Hollywood fixture is known for his penchant for having any number of projects being kicked about at any given time, so the high frequency with which he is attached and then just as quickly unattached to projects shouldn't be a surprise to anyone.
One of those now-abandoned projects is his adaptation of author 's brutal novel Blood Meridian, which was scrapped due to no studios wanting to touch the grisly and graphic content, according to a recent interview the director had with Time Out:
[Studios] didn't want to make it. The book is so uncompromising, which is what's great about it.
It would have been rated double-X. It's Hieronymus Bosch, the way McCarthy describes the first time you see several hundred horses with bones and feathers on them, and you can't see a rider until you're staring at the Comanche. It's horrific. He writes in visual images which are spectacular, so it suits me down to the ground.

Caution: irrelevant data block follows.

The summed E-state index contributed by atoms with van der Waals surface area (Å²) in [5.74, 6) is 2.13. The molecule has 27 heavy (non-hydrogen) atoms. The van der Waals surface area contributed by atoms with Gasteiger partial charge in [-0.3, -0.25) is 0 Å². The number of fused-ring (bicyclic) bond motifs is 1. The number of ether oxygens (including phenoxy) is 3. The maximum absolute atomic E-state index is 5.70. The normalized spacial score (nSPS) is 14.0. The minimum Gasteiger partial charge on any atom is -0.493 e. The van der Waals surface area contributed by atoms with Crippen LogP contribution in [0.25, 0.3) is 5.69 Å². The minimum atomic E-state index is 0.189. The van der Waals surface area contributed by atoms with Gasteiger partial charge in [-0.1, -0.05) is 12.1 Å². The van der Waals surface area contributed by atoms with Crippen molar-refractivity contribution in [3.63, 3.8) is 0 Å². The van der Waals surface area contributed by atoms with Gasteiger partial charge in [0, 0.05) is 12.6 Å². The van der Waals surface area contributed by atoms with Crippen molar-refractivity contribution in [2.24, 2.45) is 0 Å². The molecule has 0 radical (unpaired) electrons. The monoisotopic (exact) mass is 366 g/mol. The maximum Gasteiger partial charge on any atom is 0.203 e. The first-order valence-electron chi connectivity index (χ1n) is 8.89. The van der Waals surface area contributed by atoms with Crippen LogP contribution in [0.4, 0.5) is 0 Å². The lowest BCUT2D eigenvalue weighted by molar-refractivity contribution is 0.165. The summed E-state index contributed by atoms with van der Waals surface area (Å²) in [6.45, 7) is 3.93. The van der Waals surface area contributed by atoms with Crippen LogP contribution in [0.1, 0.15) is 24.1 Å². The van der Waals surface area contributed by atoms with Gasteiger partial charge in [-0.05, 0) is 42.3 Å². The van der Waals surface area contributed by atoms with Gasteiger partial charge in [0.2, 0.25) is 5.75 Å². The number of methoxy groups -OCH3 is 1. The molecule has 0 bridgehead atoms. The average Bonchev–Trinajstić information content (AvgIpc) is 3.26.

It's understandable why studios are gun-shy about pulling the trigger on the project, considering the gruesome nature of the source material. The novel centers on "the kid", a teenage runaway who joins the scalphunting Glanton gang, and the encounters they have with the malevolent, brutal Judge Holden. To remain even remotely true to the story, the content of the film would automatically rule out and disturb most audiences.
Still, with Scott already directing McCarthy's first original screenplay in The Counselor, which is currently in theaters, it would be interesting to see what Scott might plan for what is arguably McCarthy's darkest, yet most masterful work.